Lately, I’ve noticed that I’m surrounded by efficient, productive writers. They get up at 5 A.M., write for a few hours, go on a six-mile run and finish up the morning by building a house for Habitat for Humanity. My schedule is…shall we say…less precise.
I write at night
And not at a regular pace. I have to wait for myself to sink into the delirious folds of the night before the little letters start to appear on the screen. Sometimes it takes a very long time for them to appear. If I’m lucky, I go to bed while it’s still dark, a good night’s work done—only to get back up because of a line that needs to be added. And I’ve got to do it right away, because it will not be there in the morning.
Are you awake?
Richard Wilbur said “Composition for me is, externally at least, scarcely indistinguishable from catatonia.” I know the feeling. Recently, Robert Olen Butler conducted a web experiment where readers could watch him sit at his computer and write a story in real time. Now that’s a Pulitzer Prize winner kind of idea!
But I don’t think “must-see TV” has anything to fear. Contrary to what Mr. Butler says about the exercise, it’s nothing new. For example, below is a transcript of my last thrilling writing session, presented here as a Not Quite Live Web Exclusive™:
“Okay, here I go. I am a writing machine. I am the greatest! I am the greatest!”
(23 minutes of silence staring at blank Microsoft Word screen)
“Ah forget it.”
I waste paper
I recently bought a laser printer. Partially to overcome my problem with inkjet printers (did you know that inkjet type smears easily when you rest your head for a quick nap?) but also because the new printer spits out pages at an astonishing rate. I have this theory that if I get a machine that can put out crisp, clear text at incredibly high speeds, then so can I. This theory has been proven wrong in the past, but still I cling to it.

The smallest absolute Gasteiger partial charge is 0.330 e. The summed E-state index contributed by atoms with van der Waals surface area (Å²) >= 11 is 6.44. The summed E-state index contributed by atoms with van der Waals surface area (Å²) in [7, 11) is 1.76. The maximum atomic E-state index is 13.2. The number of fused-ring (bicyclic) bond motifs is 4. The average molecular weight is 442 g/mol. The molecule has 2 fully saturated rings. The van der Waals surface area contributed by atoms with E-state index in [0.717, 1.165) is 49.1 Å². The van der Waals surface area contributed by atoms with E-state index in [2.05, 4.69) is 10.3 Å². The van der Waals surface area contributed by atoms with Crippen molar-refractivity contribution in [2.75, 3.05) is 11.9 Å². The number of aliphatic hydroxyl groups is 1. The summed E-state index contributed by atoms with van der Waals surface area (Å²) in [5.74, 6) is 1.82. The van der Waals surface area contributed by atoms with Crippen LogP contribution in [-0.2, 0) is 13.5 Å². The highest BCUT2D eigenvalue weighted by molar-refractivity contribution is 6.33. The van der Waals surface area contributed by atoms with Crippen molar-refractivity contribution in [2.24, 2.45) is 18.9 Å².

And I’ve been known to print out an entire story in order to get a feel for the pages, the flow of the work. Then I’ll fix a sentence in the middle and feel compelled to reprint the entire thing—just to get that fresh manuscript feel again. I will do this repeatedly in a single sitting.
When camping, I pack out everything I pack in—leave no trace and all that. But I killed half a tree for my last short story. John Muir wept.
Ten years of the crab
Of course, I must refer you to Italo Calvino’s fable of procrastination:
It’s a bit like the story of the great Chinese artist: the Emperor asked him to draw a crab, and the artist answered, ‘I need ten years, a great house, and twenty servants.’ The ten years went by, and the Emperor asked him for the drawing of the crab. ‘I need another two years,’ he said. Then he asked for a further week. And finally he picked up his pen and drew the crab in a moment, with a single, rapid gesture.
Ah, if only that were so. More often than not, my computer will crash just before I save my work and I end up giving it a single rapid gesture as well. I was going to title my recently completed dissertation “Ten Years of the Crab” because I love this little fable so much and it fit well with my Ph.D. struggles. But I abandoned it at the last minute because people often mistook it for “Ten Years of the Crabs” and that’s not really what you want associated with your name.
George Saunders = H2O
Despite all these bad habits, I think it’s important to keep working at it, even if only in scraps and pieces. We published an interview with George Saunders in which he talked about writing in spurts during his day job when no one was looking. While he may have been an extremely inefficient employee, his actions were quite possibly the mark of the ultra-efficient writer, one who gets in writing whenever he can. The tone of perseverance is pretty inspirational for anyone who has had to interrupt their writing in order to pay bills, avoid starving, etc.
While I will not end this editorial with the mantra of “Be like the nature of George Saunders, my friend” (at least not until his check clears), I will say that every time I read about a writer who gets writing done outside the regular Moveable Feast model, it helps. There are other writers working in odd places, less than ideal conditions, and in the dead of night. We are not alone.
This editorial was supposed to be posted last month. I apologize for the delay.
This article was originally published by The Missouri Review. Hoa Ngo has since moved on to new surroundings (but the pain remains the same).